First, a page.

And that’s when the magic actually started to happen: I had the time to prepare my judo and singing things and set off without being in a rush. I had spare time during my lunch break — I would actually use it to do the washing-up. I even had a moment in the evening, in between 23:30 and midnight, to think about my next day and plan it a little (inspired by FlyLady). I would look up train times the evening before if I had to go somewhere rather than sometime in the morning, and then realize I was running late.

Gradually, some areas in my day and life started to slow down. It wasn’t chaos from start to finish. And slowly, that slowness started creeping into the rest of my life, including work. It doesn’t mean I do things slowly, though. But I take the time to do things. I’m not running anymore.

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My Journey Out of Procrastination: Getting Thrown Off and Getting Unstuck [en]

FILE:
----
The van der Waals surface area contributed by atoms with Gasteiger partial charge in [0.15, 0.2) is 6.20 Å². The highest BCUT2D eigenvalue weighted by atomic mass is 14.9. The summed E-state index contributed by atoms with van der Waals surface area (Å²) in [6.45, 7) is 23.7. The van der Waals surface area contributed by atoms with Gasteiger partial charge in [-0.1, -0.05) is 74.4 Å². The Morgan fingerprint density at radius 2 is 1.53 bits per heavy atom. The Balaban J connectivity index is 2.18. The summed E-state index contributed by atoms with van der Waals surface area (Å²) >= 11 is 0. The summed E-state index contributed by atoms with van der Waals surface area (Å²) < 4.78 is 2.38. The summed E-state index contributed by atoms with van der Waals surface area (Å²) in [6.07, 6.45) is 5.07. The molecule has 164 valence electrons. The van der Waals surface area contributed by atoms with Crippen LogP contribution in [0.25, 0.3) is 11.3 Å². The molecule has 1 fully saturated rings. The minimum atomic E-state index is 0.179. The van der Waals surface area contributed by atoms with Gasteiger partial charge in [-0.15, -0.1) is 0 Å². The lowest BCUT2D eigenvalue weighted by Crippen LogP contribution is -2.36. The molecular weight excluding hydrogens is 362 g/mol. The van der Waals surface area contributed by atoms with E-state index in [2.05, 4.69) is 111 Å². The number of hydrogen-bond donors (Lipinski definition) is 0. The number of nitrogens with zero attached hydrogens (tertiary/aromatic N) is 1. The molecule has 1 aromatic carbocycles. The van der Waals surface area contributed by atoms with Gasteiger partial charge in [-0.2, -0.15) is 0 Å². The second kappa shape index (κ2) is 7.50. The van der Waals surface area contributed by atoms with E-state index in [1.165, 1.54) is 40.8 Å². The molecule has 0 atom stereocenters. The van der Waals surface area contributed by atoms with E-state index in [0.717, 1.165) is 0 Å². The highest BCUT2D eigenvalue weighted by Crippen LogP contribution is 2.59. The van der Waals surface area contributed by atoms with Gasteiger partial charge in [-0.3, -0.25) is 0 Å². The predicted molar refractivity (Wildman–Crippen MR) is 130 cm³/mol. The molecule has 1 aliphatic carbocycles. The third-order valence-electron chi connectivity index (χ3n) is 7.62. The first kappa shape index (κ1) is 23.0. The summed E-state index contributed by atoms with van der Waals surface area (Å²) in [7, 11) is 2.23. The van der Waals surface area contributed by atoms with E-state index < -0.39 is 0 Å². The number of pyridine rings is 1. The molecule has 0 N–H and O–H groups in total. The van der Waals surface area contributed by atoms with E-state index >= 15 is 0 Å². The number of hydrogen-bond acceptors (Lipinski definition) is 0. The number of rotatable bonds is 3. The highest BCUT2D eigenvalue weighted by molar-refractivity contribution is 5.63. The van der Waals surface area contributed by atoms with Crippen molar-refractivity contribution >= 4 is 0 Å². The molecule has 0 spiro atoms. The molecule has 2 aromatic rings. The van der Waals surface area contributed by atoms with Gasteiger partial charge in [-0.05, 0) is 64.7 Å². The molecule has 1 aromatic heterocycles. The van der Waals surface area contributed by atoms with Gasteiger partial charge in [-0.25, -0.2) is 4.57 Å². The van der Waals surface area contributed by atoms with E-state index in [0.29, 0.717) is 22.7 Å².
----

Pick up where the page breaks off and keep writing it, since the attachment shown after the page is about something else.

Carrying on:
My Journey Out of Procrastination: Getting Thrown Off and Getting Unstuck [en]

[fr] Je continue ma série d'articles sur mon voyage pour me libérer de la procrastination. Deux méchanismes importants que j'ai compris: premièrement, que j'ai tendance à me décourager dès que je fais une petite entorse à une "bonne résolution" ou une nouvelle "bonne habitude" que je me suis fixée. Du coup, je m'entraine à faire de petites entorses et à reprendre l'habitude en question, pour ne pas me retrouver démunie quand la vie me bombarde d'imprévus comme elle a tendance à le faire. Deuxièmement, j'ai identifié que quand je suis bloquée, c'est souvent que je suis stressée, et souvent par une chose précise que j'ai à faire. Identifier cette chose (et identifier que je suis bloquée parce que je suis stressée) suffit en général à me "débloquer" (quand je fais la chose en question).

In this third post about my journey out of procrastination (you might want to read part 1, “Five Principles” and part 2, “Perfectionism, Starting, and Stopping”) I’m going to talk about two things that I noticed happened to me regularly, and which are clearly expressions of the perfectionism and starting/stopping components of procrastination discussed in my last post.